So, let’s recap on what are the mechanisms provided by Exchange Server 2013 and Office 365 to address the above mentioned customer pains:

  • Large Mailboxes (on-premises / cloud): Earlier versions of Exchange did not scale well enough to accommodate the ever increasing mailbox sizes. By the time Exchange Server 2007 was launched, a large mailbox was defined as having more than 1 GB of available storage. Nowadays Office 365 provides 50 GB and on-premises Exchange Server 2013 is perfectible capable of matching that quota.
  • In-Place Archiving (on-premises): In-Place Archive is a specialized mailbox associated with a user’s primary mailbox. It appears alongside the primary mailbox folders in Outlook or Outlook Web App, giving users direct access to archived email in the same way as non-archived email. Unlike Outlook Data Files (.pst) that are only accessible on the computer where the file is saved, items in the Personal Archive are available in Outlook from any computer that you use or in Outlook Web App (OWA). In-Place Archiving is a premium feature and requires an Exchange Enterprise client access license (CAL).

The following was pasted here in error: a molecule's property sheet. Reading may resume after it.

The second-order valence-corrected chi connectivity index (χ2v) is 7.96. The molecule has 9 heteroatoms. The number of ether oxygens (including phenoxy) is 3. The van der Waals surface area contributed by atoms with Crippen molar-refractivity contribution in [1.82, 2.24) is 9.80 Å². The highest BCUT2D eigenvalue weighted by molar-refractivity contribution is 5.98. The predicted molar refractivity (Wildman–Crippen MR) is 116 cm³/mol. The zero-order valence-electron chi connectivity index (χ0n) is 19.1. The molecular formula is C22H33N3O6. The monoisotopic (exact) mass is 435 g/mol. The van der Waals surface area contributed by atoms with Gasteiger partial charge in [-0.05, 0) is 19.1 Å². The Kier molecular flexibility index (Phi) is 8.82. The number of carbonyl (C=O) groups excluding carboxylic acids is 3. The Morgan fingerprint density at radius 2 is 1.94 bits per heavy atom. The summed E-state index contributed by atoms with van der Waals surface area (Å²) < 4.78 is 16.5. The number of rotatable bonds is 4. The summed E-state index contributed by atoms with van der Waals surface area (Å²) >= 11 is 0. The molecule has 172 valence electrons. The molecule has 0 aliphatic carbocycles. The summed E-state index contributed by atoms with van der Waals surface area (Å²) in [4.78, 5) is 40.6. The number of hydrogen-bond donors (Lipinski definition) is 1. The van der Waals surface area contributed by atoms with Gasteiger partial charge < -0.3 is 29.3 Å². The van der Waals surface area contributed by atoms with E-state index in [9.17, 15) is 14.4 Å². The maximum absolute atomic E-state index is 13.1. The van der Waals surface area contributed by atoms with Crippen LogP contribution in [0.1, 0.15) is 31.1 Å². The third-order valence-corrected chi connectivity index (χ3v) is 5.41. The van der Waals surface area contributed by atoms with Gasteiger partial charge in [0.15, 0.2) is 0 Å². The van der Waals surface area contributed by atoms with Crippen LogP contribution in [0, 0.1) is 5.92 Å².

• Exchange Online Archiving (cloud): Microsoft Exchange Online Archiving is a Microsoft Office 365 cloud-based, enterprise-class archiving solution for organizations that have deployed Microsoft Exchange Server 2013, Microsoft Exchange Server 2010 (SP2 and later), or subscribe to certain Exchange Online or Office 365 plans. Exchange Online Archiving assists these organizations with their archiving, compliance, regulatory, and eDiscovery challenges while simplifying on-premises infrastructure, and thereby reducing costs and easing IT burdens.
  • Retention Policies (on-premises / cloud): Retention polices can be used to apply settings to specific items, conversations or folders in a mailbox. Policies are configured by the Exchange administrator and are displayed in Outlook inside each email along with a header stating the applied policy and delete date. There are two types of policies available to users: delete policies and archive policies. Both types of policies can be combined on the same item or folder. For example, an email can be tagged so that it is automatically moved to the In-Place Archive in 15 days and deleted within 45 days. Administrators can also use archive policies to control when messages are automatically moved from a primary mailbox to the In-Place Archive.